Britain is set to recall its parliament on Friday for emergency discussions on bombing the self-proclaimed Islamic State. It is likely that a vote will be held on Britain joining U.S. air strikes against the terror group, with bombing beginning very soon after.
Although a vote on bombing Assad’s regime in Syria failed last year, it is looking increasingly likely that parliament will approve military action this time. Last year, a last-minute change of heart by the Labour party meant that the government the vote on bombing Syria in a result that sent shock waves through the Western world.
However, given the recent beheading videos released by the Islamic State terror group, and widespread reports of massacres, the mood in Westminster is different this time, and a large number of Conservatives who were sceptical last time are likely to back the government this year.
Speaking to America’s NBC News this week, Prime Minister David Cameron said “you cannot opt out” of fighting IS.
“It has oil, it has money, it has territory, it has weapons and there’s no doubt in my mind it has already undertaken and is planning further plots in Europe and elsewhere,” Mr Cameron added.
Labour leader Ed Miliband is still keeping his cards close to his chest, however, telling BBC Breakfast today that he was merely “open to the possibility” of backing air strikes. He said: “How will I judge any proposal? Whether Britain can have an effect, whether we can succeed and whether it is legitimate and lawful. But I am open to the possibility.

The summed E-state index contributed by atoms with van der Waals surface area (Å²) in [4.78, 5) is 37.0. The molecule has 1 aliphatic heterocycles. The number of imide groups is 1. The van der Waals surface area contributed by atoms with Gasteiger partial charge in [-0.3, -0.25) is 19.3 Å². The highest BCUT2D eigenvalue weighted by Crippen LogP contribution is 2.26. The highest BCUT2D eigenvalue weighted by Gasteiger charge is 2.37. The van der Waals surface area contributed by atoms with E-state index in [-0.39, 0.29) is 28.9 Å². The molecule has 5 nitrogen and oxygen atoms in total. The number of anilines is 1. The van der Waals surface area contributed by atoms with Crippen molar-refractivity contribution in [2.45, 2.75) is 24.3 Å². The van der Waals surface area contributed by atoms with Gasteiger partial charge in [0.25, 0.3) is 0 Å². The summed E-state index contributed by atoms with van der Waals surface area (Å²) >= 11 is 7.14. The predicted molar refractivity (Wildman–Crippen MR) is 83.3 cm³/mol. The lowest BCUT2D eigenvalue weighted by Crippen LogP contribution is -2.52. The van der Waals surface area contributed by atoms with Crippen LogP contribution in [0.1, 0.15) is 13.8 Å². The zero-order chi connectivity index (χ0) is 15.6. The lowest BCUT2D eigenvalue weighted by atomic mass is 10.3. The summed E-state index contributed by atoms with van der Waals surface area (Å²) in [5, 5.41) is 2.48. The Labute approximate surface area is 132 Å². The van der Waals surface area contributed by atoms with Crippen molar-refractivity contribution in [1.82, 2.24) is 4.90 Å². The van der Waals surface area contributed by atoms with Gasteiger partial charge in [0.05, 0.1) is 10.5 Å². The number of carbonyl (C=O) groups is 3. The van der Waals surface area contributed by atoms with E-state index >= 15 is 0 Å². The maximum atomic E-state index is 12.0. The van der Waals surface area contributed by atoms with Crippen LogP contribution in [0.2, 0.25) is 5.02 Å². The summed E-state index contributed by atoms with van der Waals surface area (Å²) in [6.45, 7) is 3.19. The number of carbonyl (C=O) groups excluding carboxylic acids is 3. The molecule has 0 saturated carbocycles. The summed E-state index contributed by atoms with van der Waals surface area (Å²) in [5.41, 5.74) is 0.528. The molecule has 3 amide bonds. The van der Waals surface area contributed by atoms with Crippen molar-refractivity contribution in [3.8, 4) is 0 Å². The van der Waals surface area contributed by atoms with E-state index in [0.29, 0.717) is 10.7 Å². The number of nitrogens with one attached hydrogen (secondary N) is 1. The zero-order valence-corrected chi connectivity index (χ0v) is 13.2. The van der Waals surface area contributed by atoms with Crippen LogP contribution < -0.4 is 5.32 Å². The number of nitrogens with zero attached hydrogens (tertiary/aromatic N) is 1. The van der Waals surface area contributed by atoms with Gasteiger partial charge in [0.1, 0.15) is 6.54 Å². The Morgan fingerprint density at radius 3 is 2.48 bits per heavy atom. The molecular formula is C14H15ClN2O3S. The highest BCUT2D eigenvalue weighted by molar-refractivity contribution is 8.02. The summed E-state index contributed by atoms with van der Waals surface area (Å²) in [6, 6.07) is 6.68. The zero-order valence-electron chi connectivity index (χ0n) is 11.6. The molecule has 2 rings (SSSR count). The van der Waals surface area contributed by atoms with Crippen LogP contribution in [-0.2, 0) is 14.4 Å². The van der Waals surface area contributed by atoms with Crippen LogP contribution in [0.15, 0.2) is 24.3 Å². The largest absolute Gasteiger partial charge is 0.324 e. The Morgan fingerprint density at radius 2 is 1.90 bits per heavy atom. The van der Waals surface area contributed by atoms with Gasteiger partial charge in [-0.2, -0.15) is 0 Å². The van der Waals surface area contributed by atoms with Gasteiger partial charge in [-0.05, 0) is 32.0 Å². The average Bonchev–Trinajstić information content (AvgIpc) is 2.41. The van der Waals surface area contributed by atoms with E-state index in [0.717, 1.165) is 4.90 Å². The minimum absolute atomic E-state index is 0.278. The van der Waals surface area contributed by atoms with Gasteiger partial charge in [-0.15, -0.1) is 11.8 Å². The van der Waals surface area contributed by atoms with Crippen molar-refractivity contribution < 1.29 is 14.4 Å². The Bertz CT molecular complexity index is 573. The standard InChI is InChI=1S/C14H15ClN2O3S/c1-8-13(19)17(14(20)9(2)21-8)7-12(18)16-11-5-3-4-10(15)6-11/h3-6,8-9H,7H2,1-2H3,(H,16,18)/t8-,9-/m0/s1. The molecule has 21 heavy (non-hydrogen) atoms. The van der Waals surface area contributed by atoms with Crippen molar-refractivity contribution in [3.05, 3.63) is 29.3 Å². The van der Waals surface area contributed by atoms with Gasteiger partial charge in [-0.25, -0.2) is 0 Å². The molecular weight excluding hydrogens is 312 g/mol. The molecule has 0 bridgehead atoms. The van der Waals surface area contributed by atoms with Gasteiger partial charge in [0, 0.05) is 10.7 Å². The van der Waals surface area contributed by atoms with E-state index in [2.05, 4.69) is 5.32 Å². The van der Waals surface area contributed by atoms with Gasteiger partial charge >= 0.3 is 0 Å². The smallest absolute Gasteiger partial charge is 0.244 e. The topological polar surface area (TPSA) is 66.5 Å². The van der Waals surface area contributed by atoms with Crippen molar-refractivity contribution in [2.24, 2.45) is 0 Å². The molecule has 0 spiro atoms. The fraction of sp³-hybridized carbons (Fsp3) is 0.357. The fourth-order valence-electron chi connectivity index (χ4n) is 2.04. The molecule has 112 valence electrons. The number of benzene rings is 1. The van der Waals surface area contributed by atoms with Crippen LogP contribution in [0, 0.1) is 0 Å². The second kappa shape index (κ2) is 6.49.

“Before I commit British combat troops I want to look at what the proposition is and the nature of that proposition.”
He added that air strikes should have UN Security Council approval.
Public opinion is Britain is also shifting behind air strikes against the terror group. A poll for ITV’s Good Morning Britain today found that 40 percent of the British public support launching air strikes in Iraq if parliament authorises them, compared to 36 percent opposed.
This is the first time that more Brits have supported air strikes than opposed them. Breitbart London reported on a similar poll at the start of the month, which found that 35 percent of the public would support military action, compared to 50 percent opposed.
If Britain does decide to launch a bombing campaign against the self-proclaimed Islamic State, it is most likely that raids would be carried out from the sovereign bases on the Mediterranean island of Cyrus, which have already been used to carry out reconnaissance missions.
The Telegraph reports that RAF Tornado GR4 jets are ready to launch bombing raids as soon as the order is given. An RAF source told the paper: “The current aircraft in Akrotiri are sufficient to carry out significant drops on a small force like Isil. If the Prime Minister says start bombing tonight, we will begin bombing that night.”